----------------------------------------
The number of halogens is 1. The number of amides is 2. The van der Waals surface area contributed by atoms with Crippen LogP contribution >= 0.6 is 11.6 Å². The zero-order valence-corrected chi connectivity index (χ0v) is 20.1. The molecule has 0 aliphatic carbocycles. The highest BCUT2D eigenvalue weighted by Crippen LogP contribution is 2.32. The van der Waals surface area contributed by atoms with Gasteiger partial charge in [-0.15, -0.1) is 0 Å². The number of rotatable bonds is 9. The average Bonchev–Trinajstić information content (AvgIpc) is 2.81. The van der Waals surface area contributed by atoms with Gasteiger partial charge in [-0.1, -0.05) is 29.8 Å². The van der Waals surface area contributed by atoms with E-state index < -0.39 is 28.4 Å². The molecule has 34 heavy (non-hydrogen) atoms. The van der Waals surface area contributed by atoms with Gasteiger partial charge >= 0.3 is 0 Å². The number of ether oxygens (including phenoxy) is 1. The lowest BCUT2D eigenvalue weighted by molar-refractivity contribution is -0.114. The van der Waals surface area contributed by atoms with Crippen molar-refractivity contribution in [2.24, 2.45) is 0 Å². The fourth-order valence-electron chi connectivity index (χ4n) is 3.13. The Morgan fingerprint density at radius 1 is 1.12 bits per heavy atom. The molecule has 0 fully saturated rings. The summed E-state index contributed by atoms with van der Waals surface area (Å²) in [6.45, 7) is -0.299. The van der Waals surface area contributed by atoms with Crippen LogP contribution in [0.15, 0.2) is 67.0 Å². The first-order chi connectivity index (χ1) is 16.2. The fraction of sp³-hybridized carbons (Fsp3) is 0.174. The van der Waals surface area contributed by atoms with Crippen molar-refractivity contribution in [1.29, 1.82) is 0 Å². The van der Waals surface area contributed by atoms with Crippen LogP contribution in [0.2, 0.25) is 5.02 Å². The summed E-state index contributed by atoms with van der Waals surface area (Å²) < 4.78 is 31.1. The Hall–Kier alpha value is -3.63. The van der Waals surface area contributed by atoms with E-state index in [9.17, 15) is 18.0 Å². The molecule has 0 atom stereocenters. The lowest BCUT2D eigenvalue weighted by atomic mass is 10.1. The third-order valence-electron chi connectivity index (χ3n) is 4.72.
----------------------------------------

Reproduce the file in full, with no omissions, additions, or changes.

The number of halogens is 1. The number of amides is 2. The van der Waals surface area contributed by atoms with Crippen LogP contribution >= 0.6 is 11.6 Å². The zero-order valence-corrected chi connectivity index (χ0v) is 20.1. The molecule has 0 aliphatic carbocycles. The highest BCUT2D eigenvalue weighted by Crippen LogP contribution is 2.32. The van der Waals surface area contributed by atoms with Gasteiger partial charge in [-0.15, -0.1) is 0 Å². The number of rotatable bonds is 9. The average Bonchev–Trinajstić information content (AvgIpc) is 2.81. The van der Waals surface area contributed by atoms with Gasteiger partial charge in [-0.1, -0.05) is 29.8 Å². The van der Waals surface area contributed by atoms with E-state index < -0.39 is 28.4 Å². The molecule has 34 heavy (non-hydrogen) atoms. The van der Waals surface area contributed by atoms with Gasteiger partial charge >= 0.3 is 0 Å². The number of ether oxygens (including phenoxy) is 1. The lowest BCUT2D eigenvalue weighted by molar-refractivity contribution is -0.114. The van der Waals surface area contributed by atoms with Crippen molar-refractivity contribution in [2.24, 2.45) is 0 Å². The fourth-order valence-electron chi connectivity index (χ4n) is 3.13. The Morgan fingerprint density at radius 1 is 1.12 bits per heavy atom. The molecule has 0 fully saturated rings. The summed E-state index contributed by atoms with van der Waals surface area (Å²) in [6.45, 7) is -0.299. The van der Waals surface area contributed by atoms with Crippen LogP contribution in [0.15, 0.2) is 67.0 Å². The first-order chi connectivity index (χ1) is 16.2. The fraction of sp³-hybridized carbons (Fsp3) is 0.174. The van der Waals surface area contributed by atoms with Crippen molar-refractivity contribution in [1.29, 1.82) is 0 Å². The van der Waals surface area contributed by atoms with Crippen LogP contribution in [0.2, 0.25) is 5.02 Å². The summed E-state index contributed by atoms with van der Waals surface area (Å²) < 4.78 is 31.1. The Hall–Kier alpha value is -3.63. The van der Waals surface area contributed by atoms with E-state index in [9.17, 15) is 18.0 Å². The molecule has 0 atom stereocenters. The lowest BCUT2D eigenvalue weighted by atomic mass is 10.1. The third-order valence-electron chi connectivity index (χ3n) is 4.72.